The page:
Moving on now to The Girl at Holly Cottage. It begins in Plymouth in 1954. Schoolgirl, Anna, and her family have kept a tragic secret from a terrible night in the Blitz on the city during the war. But when that secret rears its ugly head, Anna flees to nearby Dartmoor, believing that she could be in danger. Here, her attempts to create a new life for herself are thwarted by her own naivety, but along the way, she meets various other women of different ages and from completely different backgrounds, all of whom have a secret cross to bear. It is one of these women, Queenie, I would like to tell you about.



Apart from a period during the First World War when she went to work at a munitions factory, Queenie has lived her entire life at remote and tiny Holly Cottage on the moor. It has been a hard life with no running water or electricity, scraping a living by growing her own vegetables, keeping goats and running a little tea shop for walkers. As a result, Queenie appears much older than her sixty-odd years. Known by all the locals in nearby Princetown for her heart of gold, she rescues Anna from a dire situation and welcomes her, as a complete stranger, into her humble abode. The two become inseparable, supporting each other through thick and thin.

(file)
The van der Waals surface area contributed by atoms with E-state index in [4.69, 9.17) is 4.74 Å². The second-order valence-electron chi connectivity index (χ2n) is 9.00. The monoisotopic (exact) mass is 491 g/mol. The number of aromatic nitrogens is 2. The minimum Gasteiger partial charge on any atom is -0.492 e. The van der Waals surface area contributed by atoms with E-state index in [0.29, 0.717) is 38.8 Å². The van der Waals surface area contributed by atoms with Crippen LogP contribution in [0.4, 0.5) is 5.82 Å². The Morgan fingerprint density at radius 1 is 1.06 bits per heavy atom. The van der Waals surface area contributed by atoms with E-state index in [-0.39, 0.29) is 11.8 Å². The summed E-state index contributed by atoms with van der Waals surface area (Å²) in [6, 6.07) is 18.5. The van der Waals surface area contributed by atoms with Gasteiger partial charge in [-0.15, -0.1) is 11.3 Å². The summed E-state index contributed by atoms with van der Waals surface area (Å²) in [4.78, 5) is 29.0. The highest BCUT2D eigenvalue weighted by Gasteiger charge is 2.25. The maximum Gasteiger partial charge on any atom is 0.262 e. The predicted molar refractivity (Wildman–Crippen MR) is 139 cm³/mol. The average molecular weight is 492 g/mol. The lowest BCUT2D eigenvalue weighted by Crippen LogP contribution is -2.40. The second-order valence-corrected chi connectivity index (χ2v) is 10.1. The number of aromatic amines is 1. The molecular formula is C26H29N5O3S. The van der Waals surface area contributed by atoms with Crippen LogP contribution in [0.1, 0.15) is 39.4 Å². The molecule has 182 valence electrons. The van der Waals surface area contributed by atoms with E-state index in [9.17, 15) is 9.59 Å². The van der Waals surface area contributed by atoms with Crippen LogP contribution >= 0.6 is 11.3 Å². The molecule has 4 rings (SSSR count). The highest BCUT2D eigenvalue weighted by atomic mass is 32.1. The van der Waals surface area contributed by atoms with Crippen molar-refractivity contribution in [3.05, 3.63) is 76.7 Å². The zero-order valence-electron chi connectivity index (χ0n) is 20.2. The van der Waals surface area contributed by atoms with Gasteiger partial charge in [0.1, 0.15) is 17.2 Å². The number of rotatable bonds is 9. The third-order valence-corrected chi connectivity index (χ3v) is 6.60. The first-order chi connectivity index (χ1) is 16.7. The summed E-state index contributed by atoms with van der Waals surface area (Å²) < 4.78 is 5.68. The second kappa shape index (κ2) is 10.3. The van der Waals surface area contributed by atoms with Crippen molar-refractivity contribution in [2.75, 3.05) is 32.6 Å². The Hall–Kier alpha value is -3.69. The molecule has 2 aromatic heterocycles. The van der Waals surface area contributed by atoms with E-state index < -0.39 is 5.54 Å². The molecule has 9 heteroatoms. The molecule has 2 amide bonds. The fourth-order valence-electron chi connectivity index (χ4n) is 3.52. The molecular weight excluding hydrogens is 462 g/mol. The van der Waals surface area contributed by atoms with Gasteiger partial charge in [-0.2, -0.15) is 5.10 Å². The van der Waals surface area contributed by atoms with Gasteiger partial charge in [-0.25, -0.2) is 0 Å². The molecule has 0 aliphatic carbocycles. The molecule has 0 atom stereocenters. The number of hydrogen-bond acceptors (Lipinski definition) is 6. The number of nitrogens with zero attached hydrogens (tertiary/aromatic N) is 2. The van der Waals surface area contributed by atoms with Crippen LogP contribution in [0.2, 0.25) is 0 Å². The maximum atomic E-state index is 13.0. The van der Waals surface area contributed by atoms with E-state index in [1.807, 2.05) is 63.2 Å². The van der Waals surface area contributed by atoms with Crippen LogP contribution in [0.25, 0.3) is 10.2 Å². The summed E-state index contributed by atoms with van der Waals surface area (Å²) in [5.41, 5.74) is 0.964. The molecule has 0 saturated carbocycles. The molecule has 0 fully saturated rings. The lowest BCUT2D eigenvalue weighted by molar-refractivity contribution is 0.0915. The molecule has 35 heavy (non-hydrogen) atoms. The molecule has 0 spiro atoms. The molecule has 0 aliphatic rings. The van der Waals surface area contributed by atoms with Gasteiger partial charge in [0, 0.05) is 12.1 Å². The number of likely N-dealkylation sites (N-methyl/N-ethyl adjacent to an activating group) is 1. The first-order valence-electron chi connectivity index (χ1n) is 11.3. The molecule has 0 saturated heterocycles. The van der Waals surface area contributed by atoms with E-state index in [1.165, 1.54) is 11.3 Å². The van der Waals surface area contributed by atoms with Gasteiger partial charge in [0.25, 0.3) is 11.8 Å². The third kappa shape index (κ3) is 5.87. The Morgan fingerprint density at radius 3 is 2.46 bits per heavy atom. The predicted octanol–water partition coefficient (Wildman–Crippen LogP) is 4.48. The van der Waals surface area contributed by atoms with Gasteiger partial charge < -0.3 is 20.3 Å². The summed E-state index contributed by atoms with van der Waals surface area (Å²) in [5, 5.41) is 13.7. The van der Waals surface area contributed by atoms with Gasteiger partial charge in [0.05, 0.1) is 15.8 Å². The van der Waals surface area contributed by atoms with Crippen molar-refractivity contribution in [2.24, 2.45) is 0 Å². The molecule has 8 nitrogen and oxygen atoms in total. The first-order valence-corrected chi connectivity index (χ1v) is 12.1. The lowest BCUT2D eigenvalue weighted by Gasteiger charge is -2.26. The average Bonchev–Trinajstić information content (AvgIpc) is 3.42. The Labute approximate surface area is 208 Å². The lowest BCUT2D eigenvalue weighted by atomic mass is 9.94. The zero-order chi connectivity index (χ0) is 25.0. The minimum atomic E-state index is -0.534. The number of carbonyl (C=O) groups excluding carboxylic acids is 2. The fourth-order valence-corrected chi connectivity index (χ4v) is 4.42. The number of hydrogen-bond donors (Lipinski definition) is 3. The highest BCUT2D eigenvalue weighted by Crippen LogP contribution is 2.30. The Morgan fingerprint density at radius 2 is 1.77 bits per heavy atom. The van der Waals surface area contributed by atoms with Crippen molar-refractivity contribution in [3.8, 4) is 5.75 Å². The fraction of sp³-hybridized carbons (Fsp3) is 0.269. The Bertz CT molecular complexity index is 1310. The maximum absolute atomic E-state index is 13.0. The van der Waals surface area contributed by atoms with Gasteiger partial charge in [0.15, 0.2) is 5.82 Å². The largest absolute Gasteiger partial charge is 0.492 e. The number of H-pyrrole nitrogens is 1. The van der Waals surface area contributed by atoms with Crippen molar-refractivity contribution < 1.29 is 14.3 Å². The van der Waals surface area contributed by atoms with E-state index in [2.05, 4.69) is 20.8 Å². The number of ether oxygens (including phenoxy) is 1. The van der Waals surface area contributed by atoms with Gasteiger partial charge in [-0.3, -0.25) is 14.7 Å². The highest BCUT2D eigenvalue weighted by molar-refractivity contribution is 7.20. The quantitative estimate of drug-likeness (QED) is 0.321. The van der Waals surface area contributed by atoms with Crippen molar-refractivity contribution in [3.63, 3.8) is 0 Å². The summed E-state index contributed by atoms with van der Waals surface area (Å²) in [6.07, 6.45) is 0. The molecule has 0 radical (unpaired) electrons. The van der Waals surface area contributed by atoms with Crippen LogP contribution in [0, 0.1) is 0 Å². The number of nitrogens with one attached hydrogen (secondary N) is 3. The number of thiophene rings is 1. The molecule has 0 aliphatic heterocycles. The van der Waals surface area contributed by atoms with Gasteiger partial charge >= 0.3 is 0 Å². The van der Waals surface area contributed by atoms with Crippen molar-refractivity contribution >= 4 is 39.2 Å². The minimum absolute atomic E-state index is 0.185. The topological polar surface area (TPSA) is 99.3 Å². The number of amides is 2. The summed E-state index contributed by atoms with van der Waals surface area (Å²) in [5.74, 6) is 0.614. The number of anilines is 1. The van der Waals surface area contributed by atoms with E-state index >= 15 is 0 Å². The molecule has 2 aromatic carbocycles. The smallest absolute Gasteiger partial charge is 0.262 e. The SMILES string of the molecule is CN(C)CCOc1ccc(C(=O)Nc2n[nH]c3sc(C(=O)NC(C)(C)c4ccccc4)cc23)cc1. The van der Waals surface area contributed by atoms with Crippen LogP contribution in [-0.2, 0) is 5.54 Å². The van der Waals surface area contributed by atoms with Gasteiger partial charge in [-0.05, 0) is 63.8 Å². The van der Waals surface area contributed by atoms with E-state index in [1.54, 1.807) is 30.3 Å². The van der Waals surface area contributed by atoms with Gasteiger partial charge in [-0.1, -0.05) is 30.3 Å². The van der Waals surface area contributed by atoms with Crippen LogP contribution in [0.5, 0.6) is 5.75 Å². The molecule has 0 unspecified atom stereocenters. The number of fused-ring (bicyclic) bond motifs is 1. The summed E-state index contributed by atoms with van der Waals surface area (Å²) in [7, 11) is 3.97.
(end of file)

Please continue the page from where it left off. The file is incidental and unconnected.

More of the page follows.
But Queenie has a tragic secret from her youth that has never left her. Anna notices little things she says, slips of the tongue. Or is Queenie’s mind starting to play tricks? She has little lost moments, possibly what we would diagnose nowadays as mild TIAs or transcient ischaemic attacks which can lead to vascular dementia, thus linking to what I have written above about The Memory. It is clear that Queenie will always be troubled by her secret past, and yet her warmth and kindness to others is unfailing. She was an absolute joy to create and I think will continue to live on in my heart for a very long time.


So, I do hope you have enjoyed my pieces about not just my own characters but from other books I have greatly admired. Hopefully they have whetted your appetite to read the stories in full, and once again, a huge thank you to Susanna for her kindness and support. Please do read her novels written under her various pseudonyms. They are amazing!


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The Girl at Holly Cottage on Amazon  


Tania's other books on Amazon  



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Comments (2)

I love your review of Judith Barrow's The Memory - it's such a powerful and moving book! Now I need to have a look at The Girl at Holly Cottage!
I am overwhelmed by these comments on Irene and her mother in The Memory. Thank you so much, both of you, for this. Love the sound of The Girl at Holly Cottage. Needless to say, as a great fan of Tania's stories, I have bought it. Congratulations and good luck with your latest book, Tania.. xx